Congratulations to Rachel McAmis and Rachel Hong for passing their qualifying exams! Rachel McAmis, a member of the UW Security and Privacy Research lab and the UW Tech Policy lab, presented her work on “Privacy Threats and Concerns of Commercial Satellites”. Rachel Hong, a member of the UW Security and Privacy Research lab and the Washington AI Lab (WAIL), presented her work on “Evaluation of targeted dataset collection on racial equity in face recognition”. You can find more information on these projects by reading Rachel McAmis’s paper and Rachel Hong’s paper.
Huge congratulations to Miranda Wei for winning a coveted and well-deserved Google PhD Fellowship!! More information and all of this year’s winners on Google’s page here: https://research.google/outreach/phd-fellowship/recipients/.
Prof. Umar Iqbal has moved on from his postdoc position in the UW Security Lab to start an assistant professor position at the Washington University in St. Louis. Congratulations to both WashU and to Prof. Iqbal! We are excited to see all the great research you will do next!!
The UW Security and Privacy Lab is excited to host several visiting researchers this summer: Jaron Mink, a visiting PhD student from UIUC; Sophie Stephenson, a visiting PhD student from Wisconsin; and Faith Strong, a visiting undergraduate researcher from Austin College. We’re excited to have you all join the lab community this summer!
Congratulations to Miranda Wei for passing her General Exam today and officially becoming a PhD “Candidate”!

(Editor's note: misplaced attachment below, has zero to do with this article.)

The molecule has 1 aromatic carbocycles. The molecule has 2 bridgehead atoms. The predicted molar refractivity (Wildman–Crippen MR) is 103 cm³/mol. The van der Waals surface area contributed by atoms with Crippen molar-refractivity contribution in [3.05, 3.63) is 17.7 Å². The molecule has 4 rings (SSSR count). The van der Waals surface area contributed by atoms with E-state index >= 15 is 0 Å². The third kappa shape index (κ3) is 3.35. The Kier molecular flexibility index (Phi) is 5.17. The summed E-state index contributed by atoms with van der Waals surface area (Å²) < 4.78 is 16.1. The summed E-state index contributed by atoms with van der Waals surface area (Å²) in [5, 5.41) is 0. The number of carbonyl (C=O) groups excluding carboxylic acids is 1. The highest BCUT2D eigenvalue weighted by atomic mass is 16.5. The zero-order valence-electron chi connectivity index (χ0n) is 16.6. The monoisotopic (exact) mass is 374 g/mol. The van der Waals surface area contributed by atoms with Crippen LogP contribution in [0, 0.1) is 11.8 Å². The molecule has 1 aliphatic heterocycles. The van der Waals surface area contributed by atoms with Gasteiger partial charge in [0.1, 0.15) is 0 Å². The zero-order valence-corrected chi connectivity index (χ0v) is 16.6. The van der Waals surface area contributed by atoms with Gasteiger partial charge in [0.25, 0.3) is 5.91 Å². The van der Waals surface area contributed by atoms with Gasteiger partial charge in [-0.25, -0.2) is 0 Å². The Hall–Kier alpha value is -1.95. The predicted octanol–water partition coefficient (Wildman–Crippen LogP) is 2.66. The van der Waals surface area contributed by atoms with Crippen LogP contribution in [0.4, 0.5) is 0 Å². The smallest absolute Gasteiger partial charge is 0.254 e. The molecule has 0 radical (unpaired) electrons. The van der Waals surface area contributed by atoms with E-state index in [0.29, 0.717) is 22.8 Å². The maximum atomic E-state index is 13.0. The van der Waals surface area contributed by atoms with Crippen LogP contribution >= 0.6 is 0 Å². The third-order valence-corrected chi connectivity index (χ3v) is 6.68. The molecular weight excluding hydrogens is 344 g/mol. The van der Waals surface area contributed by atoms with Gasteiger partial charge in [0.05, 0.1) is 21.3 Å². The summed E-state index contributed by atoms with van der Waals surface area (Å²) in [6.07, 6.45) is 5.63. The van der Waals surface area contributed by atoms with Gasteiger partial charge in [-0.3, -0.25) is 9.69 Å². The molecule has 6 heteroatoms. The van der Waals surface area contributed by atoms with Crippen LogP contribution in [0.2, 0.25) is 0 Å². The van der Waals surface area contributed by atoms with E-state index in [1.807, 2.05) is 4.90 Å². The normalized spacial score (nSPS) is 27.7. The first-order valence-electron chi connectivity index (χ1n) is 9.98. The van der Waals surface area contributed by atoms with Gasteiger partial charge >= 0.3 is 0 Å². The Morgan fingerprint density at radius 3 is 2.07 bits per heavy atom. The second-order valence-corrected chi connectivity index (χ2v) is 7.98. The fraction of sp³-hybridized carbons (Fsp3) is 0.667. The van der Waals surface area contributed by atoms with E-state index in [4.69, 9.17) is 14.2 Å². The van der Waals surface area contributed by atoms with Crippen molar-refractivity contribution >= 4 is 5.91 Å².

Her PhD dissertation proposal builds in part on her excellent work studying gender stereotypes in computer security and privacy, which she recently presented at the IEEE Symposium on Security & Privacy in San Francisco, and her work (and a wonderful collaboration with Google) studying advice for staying safe for hate and harassment online, which she presented at the ACM Conference on Human Factors in Computing Systems (CHI) in Hamburg, Germany. Congratulations, Miranda!!
Check out Miranda’s papers here:
- “There’s so much responsibility on users right now:” Expert Advice for Staying Safer From Hate and Harassment. Miranda Wei, Sunny Consolvo, Patrick Gage Kelley, Tadayoshi Kohno, Franziska Roesner, Kurt Thomas. ACM SIGCHI Conference on Human Factors in Computing Systems (CHI), Apr. 2023.
- Skilled or Gullible? Gender Stereotypes Related to Computer Security and Privacy. Miranda Wei, Pardis Emami-Naeini, Franziska Roesner, Tadayoshi Kohno. IEEE Symposium on Security and Privacy (S&P), San Francisco, May 2023.
Congratulations to newly-minted PhD and soon-to-be Professor Saadia Gabriel! Prof. Gabriel was co-advised by Yejin Choi (UW NLP) and Franzi Roesner (UW Security Lab), and she will be joining UCLA as an assistant professor in the fall of 2024, after some time as a postdoc at MIT then a Faculty Fellow at NYU. Congratulations, Prof. Gabriel!! MIT, NYU, and UCLA are all lucky to get you!
The UW Security Lab is lucky to work with a number of impressive undergraduate and 5th year Masters students among our researchers. We’re excited to share some of their work that was showcased recently.